- Associated Press - Wednesday, April 16, 2014

LITTLE ROCK, Ark. (AP) - Two formers leaders at the Little Rock Wastewater Utility won’t face criminal charges after a manager was allowed to live rent-free in his mobile home on utility property, prosecutors have decided.

The utility fired Chief Executive Reggie Corbitt and Director of Operations Stan Miller after details emerged about the living situation, which was paid for by ratepayers.

Prosecutors investigated the situation after the Little Rock Police Department forwarded its case file. Chief deputy prosecutor John Johnson told the Arkansas Democrat-Gazette on Tuesday (https://bit.ly/1j0fhZh ) there was no proof of criminal intent in the actions of Corbitt and Miller.

Documents showed that nearly $16,000 in ratepayer funds were spent on labor and parts to prepare the site and make improvements to Miller’s mobile homes, and to purchase a fence and heating pad for Miller’s dog. The utility estimated that another $12,624 was spent providing utilities for Miller when he lived there and for his girlfriend, who often stayed and did laundry on site.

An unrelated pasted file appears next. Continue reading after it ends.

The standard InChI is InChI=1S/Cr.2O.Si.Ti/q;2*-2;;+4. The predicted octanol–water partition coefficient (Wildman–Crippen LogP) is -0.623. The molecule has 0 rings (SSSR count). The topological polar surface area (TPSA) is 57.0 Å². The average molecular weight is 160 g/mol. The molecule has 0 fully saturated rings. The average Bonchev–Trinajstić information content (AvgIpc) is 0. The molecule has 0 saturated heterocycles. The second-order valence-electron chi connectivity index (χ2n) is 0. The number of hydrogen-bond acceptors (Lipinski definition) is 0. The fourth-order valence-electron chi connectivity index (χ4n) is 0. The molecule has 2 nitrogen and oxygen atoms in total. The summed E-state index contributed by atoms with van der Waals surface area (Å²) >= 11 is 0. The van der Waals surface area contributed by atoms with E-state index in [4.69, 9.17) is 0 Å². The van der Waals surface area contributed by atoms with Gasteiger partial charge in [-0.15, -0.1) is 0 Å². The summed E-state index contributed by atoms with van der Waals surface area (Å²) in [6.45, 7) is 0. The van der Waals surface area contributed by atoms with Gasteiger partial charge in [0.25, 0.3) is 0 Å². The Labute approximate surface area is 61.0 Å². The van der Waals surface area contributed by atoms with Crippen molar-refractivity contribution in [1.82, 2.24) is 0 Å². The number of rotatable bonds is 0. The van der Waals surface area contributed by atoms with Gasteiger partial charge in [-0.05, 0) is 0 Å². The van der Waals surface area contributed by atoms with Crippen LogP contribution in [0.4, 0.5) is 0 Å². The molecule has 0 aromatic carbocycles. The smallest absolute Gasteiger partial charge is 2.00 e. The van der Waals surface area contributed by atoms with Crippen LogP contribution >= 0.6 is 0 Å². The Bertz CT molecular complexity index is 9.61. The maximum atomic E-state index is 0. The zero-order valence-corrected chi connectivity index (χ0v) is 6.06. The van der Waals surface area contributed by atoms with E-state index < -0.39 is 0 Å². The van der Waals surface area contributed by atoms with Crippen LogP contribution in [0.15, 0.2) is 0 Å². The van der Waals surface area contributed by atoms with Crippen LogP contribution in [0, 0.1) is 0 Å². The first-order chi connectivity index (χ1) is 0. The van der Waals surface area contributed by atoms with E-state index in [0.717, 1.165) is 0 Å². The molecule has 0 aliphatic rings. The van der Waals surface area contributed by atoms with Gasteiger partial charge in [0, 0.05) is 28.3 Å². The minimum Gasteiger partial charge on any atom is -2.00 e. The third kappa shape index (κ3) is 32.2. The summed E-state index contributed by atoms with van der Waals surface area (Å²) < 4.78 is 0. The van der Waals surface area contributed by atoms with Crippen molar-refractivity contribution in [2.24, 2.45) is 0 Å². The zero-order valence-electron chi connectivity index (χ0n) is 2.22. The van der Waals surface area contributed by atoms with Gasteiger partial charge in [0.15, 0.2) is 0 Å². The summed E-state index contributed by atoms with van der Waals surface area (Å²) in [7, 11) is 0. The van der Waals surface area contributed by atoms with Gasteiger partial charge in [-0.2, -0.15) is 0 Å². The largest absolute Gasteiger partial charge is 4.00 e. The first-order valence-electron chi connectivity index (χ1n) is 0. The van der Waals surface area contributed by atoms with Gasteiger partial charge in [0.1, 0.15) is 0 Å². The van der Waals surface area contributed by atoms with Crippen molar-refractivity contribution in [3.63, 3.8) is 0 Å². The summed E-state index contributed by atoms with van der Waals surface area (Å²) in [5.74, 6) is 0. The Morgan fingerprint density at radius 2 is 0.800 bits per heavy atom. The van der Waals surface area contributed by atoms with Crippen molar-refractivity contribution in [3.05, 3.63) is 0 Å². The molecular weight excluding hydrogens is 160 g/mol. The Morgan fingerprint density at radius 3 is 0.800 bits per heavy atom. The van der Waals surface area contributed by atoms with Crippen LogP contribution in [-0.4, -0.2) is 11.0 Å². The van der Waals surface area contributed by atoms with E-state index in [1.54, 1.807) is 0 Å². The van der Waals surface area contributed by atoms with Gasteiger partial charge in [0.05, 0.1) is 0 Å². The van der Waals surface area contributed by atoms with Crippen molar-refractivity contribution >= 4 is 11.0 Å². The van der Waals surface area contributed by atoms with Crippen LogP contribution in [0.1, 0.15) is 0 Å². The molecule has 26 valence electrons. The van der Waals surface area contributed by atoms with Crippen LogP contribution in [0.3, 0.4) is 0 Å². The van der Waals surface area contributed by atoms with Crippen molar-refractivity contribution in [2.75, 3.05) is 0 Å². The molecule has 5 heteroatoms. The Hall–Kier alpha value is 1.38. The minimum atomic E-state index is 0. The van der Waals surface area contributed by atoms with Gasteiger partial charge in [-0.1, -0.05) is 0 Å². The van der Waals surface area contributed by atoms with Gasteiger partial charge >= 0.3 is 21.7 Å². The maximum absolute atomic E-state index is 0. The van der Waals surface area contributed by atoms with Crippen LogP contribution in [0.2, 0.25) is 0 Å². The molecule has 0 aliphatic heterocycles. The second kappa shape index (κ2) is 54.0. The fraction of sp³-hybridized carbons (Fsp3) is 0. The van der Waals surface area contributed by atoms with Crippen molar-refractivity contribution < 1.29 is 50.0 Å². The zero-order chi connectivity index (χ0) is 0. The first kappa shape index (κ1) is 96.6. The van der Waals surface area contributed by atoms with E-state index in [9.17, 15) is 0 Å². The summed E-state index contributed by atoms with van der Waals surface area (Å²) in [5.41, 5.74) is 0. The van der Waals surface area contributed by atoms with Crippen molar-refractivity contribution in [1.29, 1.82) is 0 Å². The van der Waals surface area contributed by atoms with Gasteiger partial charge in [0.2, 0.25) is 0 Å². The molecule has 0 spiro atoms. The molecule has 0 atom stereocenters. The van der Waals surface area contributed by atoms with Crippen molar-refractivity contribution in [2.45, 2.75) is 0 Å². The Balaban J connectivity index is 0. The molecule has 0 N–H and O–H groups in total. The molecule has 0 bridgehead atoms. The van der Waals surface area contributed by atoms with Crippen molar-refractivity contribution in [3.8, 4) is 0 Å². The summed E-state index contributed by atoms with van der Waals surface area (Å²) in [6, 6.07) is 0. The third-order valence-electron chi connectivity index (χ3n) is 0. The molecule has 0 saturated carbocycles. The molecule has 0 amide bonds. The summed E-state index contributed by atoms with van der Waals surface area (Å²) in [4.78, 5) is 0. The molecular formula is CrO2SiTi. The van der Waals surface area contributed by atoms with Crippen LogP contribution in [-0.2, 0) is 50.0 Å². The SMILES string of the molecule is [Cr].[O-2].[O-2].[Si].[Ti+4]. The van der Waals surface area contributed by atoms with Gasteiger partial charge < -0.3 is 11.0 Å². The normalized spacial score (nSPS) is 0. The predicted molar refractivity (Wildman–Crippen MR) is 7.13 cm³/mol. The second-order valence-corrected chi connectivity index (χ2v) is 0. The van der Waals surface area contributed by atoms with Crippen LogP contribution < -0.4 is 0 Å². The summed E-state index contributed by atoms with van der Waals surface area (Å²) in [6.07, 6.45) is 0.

“The way it was explained in the case file, those (trailer) improvements were made for the benefit of Little Rock Wastewater. They were improvements that needed to be made because there had to be on-site supervision, whether it was Miller or anyone else, for the utility. Again, you have to look at the difference between criminal intent to defraud versus bad business practices or whether or not there is a more financially responsible way to accomplish something,” Johnson said.

Neither Miller nor Corbitt returned messages seeking comment Tuesday. But Corbitt’s attorney, Ken Shemin, says the prosecutors’ decision “is exciting news.”

Little Rock Ward 4 City Director Brad Cazort said Tuesday that even though no criminal charges were filed, it was clear that wrongdoing occurred.

“I’m not comfortable saying whether or not the prosecutor’s office made a correct decision - I have not seen everything they’ve seen - but even if it didn’t rise to the level of a crime, it far exceeded the level of acceptability and use of taxpayer funds,” Cazort said. “It could not be allowed to go on and should not have ever happened. Whether it was criminally wrong or not, it was publicly, morally and any other kind of wrong you want to say.”


Information from: Arkansas Democrat-Gazette, https://www.arkansasonline.com

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